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McGill MBA students support high tuition according to a new survey

Students back university, criticize lack of provincial bursary support


 

The majority of McGill MBA students support the program’s high tuition, according to a survey released by the MBA Student Association on Friday.

The release comes just days after the provincial government announced it would be fining McGill $2.1 million for raising MBA tuition without permission. Fees in the program rose from $3,400 to $29,500 last fall. The university has refused provincial funding for the program since the increase.

According to the student association, 70 per cent of those surveyed said that “the program is at a reasonable or below reasonable price.”

Students in the program are no longer eligible for provincial bursaries, in an interview about that issue last month, the president of the MBA Student Association, Pat Tenneriello, told me that the majority of students support the increase “because we see the investment.”

According to the student association, new professors have been hired and the program has already improved in international rankings.

The student association also used the release of the survey to criticize the lack of bursary support. “Our decision to pay the market price for our education should not affect our ability to receive funding in support of our endeavours to become future industry leaders within Quebec,” the release says.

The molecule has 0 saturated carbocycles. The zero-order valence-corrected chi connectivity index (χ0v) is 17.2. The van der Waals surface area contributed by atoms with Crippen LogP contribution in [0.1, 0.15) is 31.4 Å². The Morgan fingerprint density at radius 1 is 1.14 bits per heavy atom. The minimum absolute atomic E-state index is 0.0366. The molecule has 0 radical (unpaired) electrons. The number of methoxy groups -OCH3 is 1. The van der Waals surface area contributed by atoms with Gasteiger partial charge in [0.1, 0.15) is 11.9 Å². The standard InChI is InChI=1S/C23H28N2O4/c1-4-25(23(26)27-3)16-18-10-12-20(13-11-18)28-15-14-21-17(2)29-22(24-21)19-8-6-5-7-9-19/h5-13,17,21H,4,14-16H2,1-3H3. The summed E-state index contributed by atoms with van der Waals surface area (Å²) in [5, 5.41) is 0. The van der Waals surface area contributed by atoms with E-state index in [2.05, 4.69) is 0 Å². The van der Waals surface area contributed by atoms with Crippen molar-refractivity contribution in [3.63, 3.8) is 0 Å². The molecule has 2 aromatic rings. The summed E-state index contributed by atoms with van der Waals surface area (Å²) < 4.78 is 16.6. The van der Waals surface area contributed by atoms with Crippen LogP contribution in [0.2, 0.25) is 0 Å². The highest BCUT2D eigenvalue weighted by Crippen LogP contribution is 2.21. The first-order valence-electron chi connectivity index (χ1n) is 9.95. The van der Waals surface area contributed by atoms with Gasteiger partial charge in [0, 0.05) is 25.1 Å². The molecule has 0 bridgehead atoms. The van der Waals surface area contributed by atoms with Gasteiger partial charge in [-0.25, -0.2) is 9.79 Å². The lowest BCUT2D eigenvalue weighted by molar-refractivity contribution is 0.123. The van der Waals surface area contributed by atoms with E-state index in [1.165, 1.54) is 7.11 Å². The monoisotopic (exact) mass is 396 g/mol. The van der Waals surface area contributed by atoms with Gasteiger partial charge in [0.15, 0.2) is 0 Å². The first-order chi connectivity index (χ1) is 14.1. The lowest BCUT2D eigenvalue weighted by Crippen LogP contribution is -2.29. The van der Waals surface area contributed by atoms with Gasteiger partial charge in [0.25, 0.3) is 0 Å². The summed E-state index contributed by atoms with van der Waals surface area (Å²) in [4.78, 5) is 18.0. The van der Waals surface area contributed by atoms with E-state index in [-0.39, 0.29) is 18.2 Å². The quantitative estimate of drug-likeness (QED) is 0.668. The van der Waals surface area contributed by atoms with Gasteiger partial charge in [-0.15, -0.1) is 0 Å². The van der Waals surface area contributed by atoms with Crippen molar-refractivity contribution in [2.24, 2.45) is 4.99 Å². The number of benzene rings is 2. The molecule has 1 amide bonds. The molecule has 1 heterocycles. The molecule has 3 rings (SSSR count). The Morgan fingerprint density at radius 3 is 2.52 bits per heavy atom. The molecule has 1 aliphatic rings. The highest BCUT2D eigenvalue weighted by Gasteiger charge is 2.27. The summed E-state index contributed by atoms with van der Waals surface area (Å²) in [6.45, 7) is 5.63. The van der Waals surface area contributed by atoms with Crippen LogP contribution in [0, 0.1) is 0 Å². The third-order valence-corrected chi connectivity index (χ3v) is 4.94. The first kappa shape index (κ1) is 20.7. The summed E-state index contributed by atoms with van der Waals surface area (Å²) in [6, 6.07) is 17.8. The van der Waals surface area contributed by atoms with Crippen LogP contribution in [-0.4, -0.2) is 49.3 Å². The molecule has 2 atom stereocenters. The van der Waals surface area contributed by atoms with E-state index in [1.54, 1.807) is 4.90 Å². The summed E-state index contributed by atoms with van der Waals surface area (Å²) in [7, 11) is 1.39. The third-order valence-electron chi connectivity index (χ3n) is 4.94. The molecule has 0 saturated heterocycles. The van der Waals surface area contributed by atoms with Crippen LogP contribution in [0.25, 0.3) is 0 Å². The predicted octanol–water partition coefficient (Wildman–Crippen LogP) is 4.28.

While the Quebec government continued to thaw the tuition freeze in Thursday’s budget, tuition fees for provincially funded programs will still be assessed at a standardized per-credit rate.


 

McGill MBA students support high tuition according to a new survey

  1. Bravo McGill MBA students! They have learned that you get what you pay for. If you want quality it will cost. The government cannot contribute more so the students will have to pay. The fact that the average starting salary for a McGill MBA is about $90,000/year makes it a good investment.

  2. Interesting – most students approve of the increase, yet the first your it is implemented new enrollments went down by 65%. Seems like the MBA Students Association did their faculty a solid rather than run a proper survey. I’d love to see their methodology.

    Huh? (interesting moniker) – if it’s such a good deal, then why have savvy business students rejected it so soundly?

    • Actually Robert, enrollment was not down. That was some bogus stat that was put in a news article. The program limits the intake to about 60 students per year. Its a small class setting with, on average, 30 students per class. There is simply no room for more.

  3. “Savviest” business students go to Western or US business schools, Savvy students still go to McGill. Students looking for a cheap alternative to an MBA degree go to Concordia.

    • Spoken like a Western/Ivey student. There are several good MBA schools in Canada. Personally I’d put Rottman at the top of the list right now which has, as far as I know, by far the best Finance program.

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